The Sacrament Of Reconciliation
Fr. Bart Pastor
It is one of the "healing sacraments" entrusted by the Risen Christ to His Church to continue His ministry of healing and reconciliation. According to its various facets, this sacrament is known by different names.
The Sacrament of Confession stresses our need to acknowledge our sins and to ask for God’s forgiveness. In this Sacrament of Forgiveness God grants us "pardon and peace" through the priest’s sacramental absolution. Likewise, this Sacrament of Conversion makes sacramentally present Jesus’ call to conversion, the very first step in returning to the Father from whom we have strayed by sin. Moreover, the Sacrament of Penance primarily focuses on the personal and ecclesial conversion process of contrition, repentance and satisfaction. Finally, the Sacrament of Reconciliation serves to restore our graced relationships of love and friendship with God and our neighbor.
In the Parable of the Lost Son (Lk 15:11-32) our Lord demonstrates the "heart" of this sacrament: of Reconciliation. We find in this story a four-step process of conversion leading to reconciliation between God and the sinner: a situation of conflict; the sinner’s close encounter with the evil effects of sin, which eventually brings him to self-discovery; and the amazing grace that leads the sinner to personal transformation in the loving embrace of the Father.
The Sacrament of Reconciliation always requires conversion. This means a commitment to an ongoing process of constant turning away from sin and the occasions of sin, and towards renewing our spirit by acknowledging our sins to our Father, being truly repentant, and having a firm purpose to ever stay with Him. For one, it entails a moral conversion consisting in ordering our imagination, feelings and emotions toward the good in God who is love. It includes too an intellectual conversion redirecting our understanding and judgment to God. Above all, it must be a religious conversion that simply means a "falling in love" with God, who is our loving Father, so rich in mercy.
The Sacrament of Reconciliation, therefore, can be understood properly in terms of a person-to-person encounter between the Father of mercy and the sinner in utter need of the Father’s loving mercy. It must not be taken as a mere mindless recitation of a list of sins. Nor should it be considered a fault-finding procedure leading to God’s harsh judgment of our offenses through a priest-judge. Ideally instead, fear must give way to childlike trust in the Father’s compassion; condemning guilt to forgiving mercy; confession to absolution; confusion to peace; and separation to reconciliation.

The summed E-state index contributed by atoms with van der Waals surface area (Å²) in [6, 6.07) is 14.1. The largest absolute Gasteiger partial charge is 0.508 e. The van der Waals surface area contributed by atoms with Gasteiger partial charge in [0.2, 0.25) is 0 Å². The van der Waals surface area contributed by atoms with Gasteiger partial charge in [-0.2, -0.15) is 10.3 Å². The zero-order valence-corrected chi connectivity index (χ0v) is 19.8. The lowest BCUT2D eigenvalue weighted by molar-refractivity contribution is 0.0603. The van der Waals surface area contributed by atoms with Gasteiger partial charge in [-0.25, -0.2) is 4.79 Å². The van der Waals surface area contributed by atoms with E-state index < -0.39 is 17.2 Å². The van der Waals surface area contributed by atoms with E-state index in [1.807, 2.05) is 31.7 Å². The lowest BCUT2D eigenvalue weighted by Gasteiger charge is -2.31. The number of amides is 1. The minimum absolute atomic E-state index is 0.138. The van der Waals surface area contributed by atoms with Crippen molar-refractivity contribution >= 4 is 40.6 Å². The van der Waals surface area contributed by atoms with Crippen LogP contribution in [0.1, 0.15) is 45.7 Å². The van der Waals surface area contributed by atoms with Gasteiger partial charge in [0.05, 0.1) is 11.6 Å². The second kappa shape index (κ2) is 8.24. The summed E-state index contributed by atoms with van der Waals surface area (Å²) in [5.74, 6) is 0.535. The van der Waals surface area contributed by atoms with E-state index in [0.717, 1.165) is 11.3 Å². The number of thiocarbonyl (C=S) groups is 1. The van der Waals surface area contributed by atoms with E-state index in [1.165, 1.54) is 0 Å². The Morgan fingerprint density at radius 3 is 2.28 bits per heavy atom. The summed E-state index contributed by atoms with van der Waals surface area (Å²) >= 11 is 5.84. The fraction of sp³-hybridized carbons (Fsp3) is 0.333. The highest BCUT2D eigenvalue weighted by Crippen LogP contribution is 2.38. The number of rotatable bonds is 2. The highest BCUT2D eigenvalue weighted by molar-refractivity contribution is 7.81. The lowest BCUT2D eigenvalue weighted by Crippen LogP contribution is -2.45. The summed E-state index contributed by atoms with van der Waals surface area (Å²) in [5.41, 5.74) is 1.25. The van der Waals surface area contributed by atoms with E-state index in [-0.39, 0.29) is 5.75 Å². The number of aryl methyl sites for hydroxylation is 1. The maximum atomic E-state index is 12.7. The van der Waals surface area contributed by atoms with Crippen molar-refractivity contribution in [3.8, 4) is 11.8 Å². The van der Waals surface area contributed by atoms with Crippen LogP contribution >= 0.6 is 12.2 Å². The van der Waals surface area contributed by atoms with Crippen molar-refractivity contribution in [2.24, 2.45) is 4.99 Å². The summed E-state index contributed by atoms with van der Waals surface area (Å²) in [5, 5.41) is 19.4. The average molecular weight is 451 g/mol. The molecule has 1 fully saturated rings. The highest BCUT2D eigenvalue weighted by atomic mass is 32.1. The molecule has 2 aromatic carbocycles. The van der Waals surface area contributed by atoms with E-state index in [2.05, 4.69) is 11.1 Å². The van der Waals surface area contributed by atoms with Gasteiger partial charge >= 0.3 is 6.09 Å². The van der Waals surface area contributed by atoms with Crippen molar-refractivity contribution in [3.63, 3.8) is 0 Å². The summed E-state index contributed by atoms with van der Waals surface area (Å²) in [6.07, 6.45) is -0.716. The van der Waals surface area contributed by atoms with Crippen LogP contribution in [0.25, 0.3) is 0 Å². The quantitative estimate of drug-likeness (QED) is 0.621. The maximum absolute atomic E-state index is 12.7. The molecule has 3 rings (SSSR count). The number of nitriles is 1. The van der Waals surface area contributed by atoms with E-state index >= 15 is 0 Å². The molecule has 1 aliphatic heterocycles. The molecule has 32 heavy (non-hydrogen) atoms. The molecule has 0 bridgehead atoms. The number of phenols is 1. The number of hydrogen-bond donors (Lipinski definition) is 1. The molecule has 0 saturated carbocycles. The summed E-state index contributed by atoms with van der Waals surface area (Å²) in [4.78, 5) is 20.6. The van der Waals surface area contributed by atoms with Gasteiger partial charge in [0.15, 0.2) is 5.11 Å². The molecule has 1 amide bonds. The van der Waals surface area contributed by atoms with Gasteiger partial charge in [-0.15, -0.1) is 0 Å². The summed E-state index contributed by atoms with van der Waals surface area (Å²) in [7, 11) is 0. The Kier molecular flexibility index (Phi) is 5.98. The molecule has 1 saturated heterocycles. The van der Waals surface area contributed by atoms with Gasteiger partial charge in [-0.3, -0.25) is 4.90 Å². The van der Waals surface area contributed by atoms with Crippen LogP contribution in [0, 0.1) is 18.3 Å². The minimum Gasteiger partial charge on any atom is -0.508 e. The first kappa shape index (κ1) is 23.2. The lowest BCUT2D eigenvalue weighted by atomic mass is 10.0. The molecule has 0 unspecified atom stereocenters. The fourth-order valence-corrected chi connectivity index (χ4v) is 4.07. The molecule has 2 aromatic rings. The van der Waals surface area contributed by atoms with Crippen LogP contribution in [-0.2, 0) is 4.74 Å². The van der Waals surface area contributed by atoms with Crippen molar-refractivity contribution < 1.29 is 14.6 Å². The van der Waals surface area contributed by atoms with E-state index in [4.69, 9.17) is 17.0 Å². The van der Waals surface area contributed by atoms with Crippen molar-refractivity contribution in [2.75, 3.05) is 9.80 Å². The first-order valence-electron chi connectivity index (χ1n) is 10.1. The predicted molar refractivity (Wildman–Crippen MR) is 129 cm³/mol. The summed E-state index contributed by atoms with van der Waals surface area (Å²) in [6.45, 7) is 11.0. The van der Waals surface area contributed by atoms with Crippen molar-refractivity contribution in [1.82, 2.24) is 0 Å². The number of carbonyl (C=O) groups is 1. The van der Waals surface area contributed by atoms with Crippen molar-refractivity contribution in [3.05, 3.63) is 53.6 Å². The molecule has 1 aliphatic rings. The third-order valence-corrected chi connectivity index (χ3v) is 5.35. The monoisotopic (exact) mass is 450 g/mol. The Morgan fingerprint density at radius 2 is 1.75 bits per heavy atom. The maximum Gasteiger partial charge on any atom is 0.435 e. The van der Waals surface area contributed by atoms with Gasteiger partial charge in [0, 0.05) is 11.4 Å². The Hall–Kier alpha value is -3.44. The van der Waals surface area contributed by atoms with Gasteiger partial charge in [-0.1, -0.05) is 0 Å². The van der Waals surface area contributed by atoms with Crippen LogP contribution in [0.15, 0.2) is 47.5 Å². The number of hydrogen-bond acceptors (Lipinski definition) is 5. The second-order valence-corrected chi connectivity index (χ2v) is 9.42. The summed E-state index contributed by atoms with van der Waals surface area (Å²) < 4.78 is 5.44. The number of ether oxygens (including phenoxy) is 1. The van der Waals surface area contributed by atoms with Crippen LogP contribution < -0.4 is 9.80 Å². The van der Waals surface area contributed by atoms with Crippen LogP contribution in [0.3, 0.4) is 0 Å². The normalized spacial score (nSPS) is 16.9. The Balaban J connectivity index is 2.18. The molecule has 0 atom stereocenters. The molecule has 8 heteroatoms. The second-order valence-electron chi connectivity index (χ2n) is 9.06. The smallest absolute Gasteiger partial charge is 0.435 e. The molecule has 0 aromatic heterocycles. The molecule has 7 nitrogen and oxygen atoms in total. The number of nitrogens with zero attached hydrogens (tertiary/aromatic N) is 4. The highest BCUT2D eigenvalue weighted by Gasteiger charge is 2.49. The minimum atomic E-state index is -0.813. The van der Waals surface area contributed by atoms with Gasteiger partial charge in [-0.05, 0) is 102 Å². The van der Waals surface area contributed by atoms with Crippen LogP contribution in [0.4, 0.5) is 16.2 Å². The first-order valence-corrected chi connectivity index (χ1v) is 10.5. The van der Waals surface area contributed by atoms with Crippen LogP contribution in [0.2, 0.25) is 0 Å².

Role of the Church
In confession then, we affirm our faith-conviction that we are sinners, needing God’s mercy, which comes to us through Christ and His Church. In the sacramental ministry of the priest, acting in Christ’s name and empowered by the Spirit, our Father brings us peace and reconciliation.
The Church not only calls us to humble repentance, but also intercedes for us and helps us toward ongoing conversion. In so doing, she proclaims her faith in Christ’s victory over sin, gives thanks to the Father for the freedom Christ has won for us, and offers her life as a spiritual sacrifice in praise of God’s glory. Through the sacrament, the Church calls all her children to be reconciled to God and to one another, so that we all can become once again a holy and happy family of our Heavenly Father.
Some Practical Considerations
- For the sacrament to be truly efficacious three factors are essential: (a) a true sorrow for sin with purpose to amend, (b) the humble confession of sins and priestly absolution, and (c) being restored to fellowship in the Christian community.
- True sorrow for sin means considering sin as it really is: not merely the breaking of some impersonal law in a book or a guilt feeling, or as something we cannot avoid; but rather a moral attitude, power, action, or refusal to act that leads us into evil, and alienates or separates us from our true selves, our neighbor, the community, and God. Despite its often glamorous cover, sin actually injures, destroys, dishonors, poisons, and corrupts.
Sin can be personal, as committed by the individual person, but always in relation to others and the community; also social, as pervading negative moral attitudes infecting the interactions among individuals and groups; likewise structural, as economic, social or political patterns or systems that produce injustice and harm among peoples. We confess our wrongdoing in these different aspects of sin in order to be fully reconciled with God and with our brothers and sisters.
- Sin may be classified as Mortal or "sin unto death" that kills our basic love relationship with God and others. For a sin to be considered mortal, there must be a grave matter, sufficient knowledge and full consent. Venial sin, on the other hand, is "excusable sin" which does not involve our fundamental core freedom, but undermines and weakens our love relationships with God and others. Some venial sins can deeply hurt our relationships with God and others, and should be confessed in the Sacrament of Reconciliation.
- The major parts of the Sacrament of Penance are (a) contrition, (b) confession, and (c) penance or satisfaction. The absolution granted by the priest is the efficacious sign of God’s pardon, which reconciles us to God and the Christian community.
- Finally, indulgences are gained in the Sacrament of Reconciliation. Indulgences are the remission of all (plenary) or part (partial) of the temporal punishment due to sins which have already been forgiven in view of the merits of Christ our Redeemer, the prayers and good works of the Blessed Virgin Mary and the saints.